US8280057B2 - Method and apparatus for providing security in wireless communication networks - Google Patents

Method and apparatus for providing security in wireless communication networks Download PDF

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US8280057B2
US8280057B2 US12/020,180 US2018008A US8280057B2 US 8280057 B2 US8280057 B2 US 8280057B2 US 2018008 A US2018008 A US 2018008A US 8280057 B2 US8280057 B2 US 8280057B2
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wireless
data
node
routing node
encryption key
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US20090060192A1 (en
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Ramakrishna S. Budampati
Soumitri N. Kolavennu
Denis Foo Kune
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Honeywell International Inc
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Honeywell International Inc
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    • HELECTRICITY
    • H04ELECTRIC COMMUNICATION TECHNIQUE
    • H04WWIRELESS COMMUNICATION NETWORKS
    • H04W12/00Security arrangements, e.g. access security or fraud detection; Authentication, e.g. verifying user identity or authorisation; Protecting privacy or anonymity ; Protecting confidentiality; Key management; Integrity; Mobile application security; Using identity modules; Secure pairing of devices; Context aware security; Lawful interception
    • H04W12/02Protecting privacy or anonymity, e.g. protecting personally identifiable information [PII]
    • HELECTRICITY
    • H04ELECTRIC COMMUNICATION TECHNIQUE
    • H04LTRANSMISSION OF DIGITAL INFORMATION, e.g. TELEGRAPHIC COMMUNICATION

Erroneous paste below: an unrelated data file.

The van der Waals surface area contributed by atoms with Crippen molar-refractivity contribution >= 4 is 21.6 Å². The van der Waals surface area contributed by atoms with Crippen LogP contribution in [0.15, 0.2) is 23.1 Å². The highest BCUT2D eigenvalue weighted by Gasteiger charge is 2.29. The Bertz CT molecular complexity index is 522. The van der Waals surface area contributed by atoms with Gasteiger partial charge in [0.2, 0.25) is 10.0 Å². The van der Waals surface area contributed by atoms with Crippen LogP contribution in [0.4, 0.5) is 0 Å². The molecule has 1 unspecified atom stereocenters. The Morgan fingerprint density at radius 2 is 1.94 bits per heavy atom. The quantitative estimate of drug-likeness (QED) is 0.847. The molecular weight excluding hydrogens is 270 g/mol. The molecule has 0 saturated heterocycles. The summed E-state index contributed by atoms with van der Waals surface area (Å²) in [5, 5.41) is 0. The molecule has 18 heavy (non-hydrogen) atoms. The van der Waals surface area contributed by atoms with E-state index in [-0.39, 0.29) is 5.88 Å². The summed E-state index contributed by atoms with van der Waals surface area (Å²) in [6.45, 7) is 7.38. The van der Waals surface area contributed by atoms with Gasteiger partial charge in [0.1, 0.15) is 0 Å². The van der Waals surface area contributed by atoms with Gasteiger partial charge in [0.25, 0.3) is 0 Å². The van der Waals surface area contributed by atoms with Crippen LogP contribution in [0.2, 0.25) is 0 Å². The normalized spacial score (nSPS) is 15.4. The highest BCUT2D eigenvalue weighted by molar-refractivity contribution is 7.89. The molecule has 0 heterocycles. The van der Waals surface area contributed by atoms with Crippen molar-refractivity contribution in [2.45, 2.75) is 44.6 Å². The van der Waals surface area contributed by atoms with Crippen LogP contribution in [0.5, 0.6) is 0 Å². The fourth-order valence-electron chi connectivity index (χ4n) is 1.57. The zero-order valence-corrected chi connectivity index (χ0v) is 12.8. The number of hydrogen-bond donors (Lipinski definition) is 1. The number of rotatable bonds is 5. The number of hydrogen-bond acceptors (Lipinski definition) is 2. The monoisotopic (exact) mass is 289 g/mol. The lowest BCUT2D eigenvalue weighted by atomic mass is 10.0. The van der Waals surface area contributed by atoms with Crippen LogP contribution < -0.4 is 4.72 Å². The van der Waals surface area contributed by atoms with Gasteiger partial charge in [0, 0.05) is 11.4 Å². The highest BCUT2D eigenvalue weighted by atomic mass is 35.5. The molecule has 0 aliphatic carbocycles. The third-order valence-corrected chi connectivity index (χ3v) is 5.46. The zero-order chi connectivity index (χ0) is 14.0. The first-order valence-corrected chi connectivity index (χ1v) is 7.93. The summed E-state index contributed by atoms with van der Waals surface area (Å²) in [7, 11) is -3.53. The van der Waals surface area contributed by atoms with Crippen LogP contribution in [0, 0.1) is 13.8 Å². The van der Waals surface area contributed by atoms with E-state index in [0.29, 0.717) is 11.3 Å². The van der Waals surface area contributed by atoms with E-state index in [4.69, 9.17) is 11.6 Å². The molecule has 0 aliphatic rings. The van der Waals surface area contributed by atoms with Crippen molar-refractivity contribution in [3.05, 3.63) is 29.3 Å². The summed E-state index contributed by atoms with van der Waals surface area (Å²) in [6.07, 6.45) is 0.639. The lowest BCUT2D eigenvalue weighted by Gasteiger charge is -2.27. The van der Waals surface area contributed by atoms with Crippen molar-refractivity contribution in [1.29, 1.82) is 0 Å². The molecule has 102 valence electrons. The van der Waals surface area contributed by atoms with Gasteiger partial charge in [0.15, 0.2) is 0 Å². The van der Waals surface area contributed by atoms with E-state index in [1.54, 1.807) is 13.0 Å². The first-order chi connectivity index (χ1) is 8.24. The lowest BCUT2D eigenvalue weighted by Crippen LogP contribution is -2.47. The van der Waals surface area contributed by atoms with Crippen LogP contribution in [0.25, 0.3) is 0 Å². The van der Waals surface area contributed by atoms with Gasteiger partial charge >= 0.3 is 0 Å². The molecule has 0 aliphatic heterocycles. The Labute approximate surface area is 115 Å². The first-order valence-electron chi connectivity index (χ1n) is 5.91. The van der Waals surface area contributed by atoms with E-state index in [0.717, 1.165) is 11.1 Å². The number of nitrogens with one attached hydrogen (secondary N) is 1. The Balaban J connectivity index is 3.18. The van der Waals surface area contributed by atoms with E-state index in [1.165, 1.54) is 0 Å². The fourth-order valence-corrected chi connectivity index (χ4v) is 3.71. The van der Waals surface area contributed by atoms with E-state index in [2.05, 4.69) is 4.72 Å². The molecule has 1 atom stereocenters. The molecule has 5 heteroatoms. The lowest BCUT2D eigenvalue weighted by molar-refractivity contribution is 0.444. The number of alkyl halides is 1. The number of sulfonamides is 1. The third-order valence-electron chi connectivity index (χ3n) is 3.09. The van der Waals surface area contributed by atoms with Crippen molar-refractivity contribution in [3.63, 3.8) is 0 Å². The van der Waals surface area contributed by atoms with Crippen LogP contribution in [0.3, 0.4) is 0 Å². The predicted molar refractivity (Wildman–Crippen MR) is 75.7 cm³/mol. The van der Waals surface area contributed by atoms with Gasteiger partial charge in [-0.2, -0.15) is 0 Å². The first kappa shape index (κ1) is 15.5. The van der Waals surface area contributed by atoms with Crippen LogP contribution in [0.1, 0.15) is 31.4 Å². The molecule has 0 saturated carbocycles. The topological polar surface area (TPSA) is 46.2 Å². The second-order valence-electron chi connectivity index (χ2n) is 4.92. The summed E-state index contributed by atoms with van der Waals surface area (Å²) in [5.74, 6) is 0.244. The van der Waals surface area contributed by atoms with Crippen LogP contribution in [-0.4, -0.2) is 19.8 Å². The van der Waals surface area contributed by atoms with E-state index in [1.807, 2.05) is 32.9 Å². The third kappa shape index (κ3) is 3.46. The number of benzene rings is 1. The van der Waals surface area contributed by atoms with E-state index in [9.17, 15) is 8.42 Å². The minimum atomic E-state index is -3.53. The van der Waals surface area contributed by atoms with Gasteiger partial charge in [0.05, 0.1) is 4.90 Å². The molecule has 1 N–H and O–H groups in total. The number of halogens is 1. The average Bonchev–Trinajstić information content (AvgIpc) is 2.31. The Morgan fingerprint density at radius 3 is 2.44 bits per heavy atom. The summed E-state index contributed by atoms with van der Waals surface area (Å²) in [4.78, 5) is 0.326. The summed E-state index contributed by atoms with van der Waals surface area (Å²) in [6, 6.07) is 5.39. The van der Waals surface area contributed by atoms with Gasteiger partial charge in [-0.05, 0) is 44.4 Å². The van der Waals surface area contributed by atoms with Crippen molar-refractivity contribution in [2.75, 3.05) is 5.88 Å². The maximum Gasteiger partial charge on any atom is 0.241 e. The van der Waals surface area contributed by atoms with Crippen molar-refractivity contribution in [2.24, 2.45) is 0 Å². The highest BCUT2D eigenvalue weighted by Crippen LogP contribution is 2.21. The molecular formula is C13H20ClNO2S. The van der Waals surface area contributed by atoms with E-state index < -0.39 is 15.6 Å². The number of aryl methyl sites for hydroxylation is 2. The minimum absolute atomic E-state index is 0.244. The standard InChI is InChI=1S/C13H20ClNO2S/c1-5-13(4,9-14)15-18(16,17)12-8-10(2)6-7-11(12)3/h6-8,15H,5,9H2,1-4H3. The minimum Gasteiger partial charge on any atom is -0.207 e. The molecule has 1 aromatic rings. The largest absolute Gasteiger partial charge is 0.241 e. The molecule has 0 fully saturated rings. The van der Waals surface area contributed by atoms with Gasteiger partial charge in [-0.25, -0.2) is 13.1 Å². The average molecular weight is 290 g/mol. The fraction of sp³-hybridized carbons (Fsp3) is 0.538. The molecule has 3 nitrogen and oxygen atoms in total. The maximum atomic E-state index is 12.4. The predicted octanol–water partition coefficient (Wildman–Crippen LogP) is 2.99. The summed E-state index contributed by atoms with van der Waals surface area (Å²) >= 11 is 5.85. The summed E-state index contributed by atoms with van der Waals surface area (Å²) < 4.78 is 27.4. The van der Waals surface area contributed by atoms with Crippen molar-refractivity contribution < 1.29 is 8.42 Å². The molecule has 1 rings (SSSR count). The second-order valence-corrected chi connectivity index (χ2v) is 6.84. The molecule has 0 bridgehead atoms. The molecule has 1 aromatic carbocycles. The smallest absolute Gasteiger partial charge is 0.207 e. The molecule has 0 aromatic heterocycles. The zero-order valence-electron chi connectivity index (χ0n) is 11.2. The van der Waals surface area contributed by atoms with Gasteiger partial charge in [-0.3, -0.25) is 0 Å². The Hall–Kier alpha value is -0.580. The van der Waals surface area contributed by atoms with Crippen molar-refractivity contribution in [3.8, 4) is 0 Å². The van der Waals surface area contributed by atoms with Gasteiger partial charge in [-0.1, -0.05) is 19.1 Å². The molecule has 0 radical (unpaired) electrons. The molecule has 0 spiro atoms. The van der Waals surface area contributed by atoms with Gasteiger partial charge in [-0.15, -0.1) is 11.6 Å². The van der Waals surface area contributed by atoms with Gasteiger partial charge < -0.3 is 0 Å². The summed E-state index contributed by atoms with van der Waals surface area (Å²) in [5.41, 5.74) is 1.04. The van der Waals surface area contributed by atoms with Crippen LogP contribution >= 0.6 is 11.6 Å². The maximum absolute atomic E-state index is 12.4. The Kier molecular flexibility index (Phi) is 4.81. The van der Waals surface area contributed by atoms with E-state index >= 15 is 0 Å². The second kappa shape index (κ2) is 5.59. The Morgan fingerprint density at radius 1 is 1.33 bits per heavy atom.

• H04L63/00Network architectures or network communication protocols for network security
    • H04L63/04Network architectures or network communication protocols for network security for providing a confidential data exchange among entities communicating through data packet networks
    • H04L63/0428Network architectures or network communication protocols for network security for providing a confidential data exchange among entities communicating through data packet networks wherein the data content is protected, e.g. by encrypting or encapsulating the payload
    • H04L63/0464Network architectures or network communication protocols for network security for providing a confidential data exchange among entities communicating through data packet networks wherein the data content is protected, e.g. by encrypting or encapsulating the payload using hop-by-hop encryption, i.e. wherein an intermediate entity decrypts the information and re-encrypts it before forwarding it
    • HELECTRICITY
    • H04ELECTRIC COMMUNICATION TECHNIQUE
    • H04LTRANSMISSION OF DIGITAL INFORMATION, e.g. TELEGRAPHIC COMMUNICATION
    • H04L63/00Network architectures or network communication protocols for network security
    • H04L63/06Network architectures or network communication protocols for network security for supporting key management in a packet data network
    • H04L63/062Network architectures or network communication protocols for network security for supporting key management in a packet data network for key distribution, e.g. centrally by trusted party
    • HELECTRICITY
    • H04ELECTRIC COMMUNICATION TECHNIQUE
    • H04LTRANSMISSION OF DIGITAL INFORMATION, e.g. TELEGRAPHIC COMMUNICATION
    • H04L63/00Network architectures or network communication protocols for network security